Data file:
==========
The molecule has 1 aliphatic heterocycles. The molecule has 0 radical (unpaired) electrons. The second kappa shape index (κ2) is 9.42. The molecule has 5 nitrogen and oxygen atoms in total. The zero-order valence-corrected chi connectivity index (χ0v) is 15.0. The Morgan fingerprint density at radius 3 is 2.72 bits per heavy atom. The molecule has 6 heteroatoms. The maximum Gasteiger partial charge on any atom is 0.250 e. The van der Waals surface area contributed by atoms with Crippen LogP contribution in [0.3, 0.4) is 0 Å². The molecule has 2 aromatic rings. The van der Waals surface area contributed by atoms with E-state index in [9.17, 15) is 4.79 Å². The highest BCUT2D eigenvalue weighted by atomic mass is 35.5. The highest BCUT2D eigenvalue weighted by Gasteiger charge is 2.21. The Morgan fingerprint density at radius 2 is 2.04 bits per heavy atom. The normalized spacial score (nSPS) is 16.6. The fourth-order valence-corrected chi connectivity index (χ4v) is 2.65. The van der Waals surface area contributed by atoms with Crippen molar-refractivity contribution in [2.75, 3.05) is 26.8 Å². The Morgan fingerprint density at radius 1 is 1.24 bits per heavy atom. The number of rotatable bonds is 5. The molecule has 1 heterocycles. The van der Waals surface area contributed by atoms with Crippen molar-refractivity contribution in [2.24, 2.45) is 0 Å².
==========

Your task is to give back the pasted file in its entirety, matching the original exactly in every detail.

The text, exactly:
The molecule has 1 aliphatic heterocycles. The molecule has 0 radical (unpaired) electrons. The second kappa shape index (κ2) is 9.42. The molecule has 5 nitrogen and oxygen atoms in total. The zero-order valence-corrected chi connectivity index (χ0v) is 15.0. The Morgan fingerprint density at radius 3 is 2.72 bits per heavy atom. The molecule has 6 heteroatoms. The maximum Gasteiger partial charge on any atom is 0.250 e. The van der Waals surface area contributed by atoms with Crippen LogP contribution in [0.3, 0.4) is 0 Å². The molecule has 2 aromatic rings. The van der Waals surface area contributed by atoms with E-state index in [9.17, 15) is 4.79 Å². The highest BCUT2D eigenvalue weighted by atomic mass is 35.5. The highest BCUT2D eigenvalue weighted by Gasteiger charge is 2.21. The Morgan fingerprint density at radius 2 is 2.04 bits per heavy atom. The normalized spacial score (nSPS) is 16.6. The fourth-order valence-corrected chi connectivity index (χ4v) is 2.65. The van der Waals surface area contributed by atoms with Crippen molar-refractivity contribution in [2.75, 3.05) is 26.8 Å². The Morgan fingerprint density at radius 1 is 1.24 bits per heavy atom. The number of rotatable bonds is 5. The molecule has 1 heterocycles. The van der Waals surface area contributed by atoms with Crippen molar-refractivity contribution in [2.24, 2.45) is 0 Å².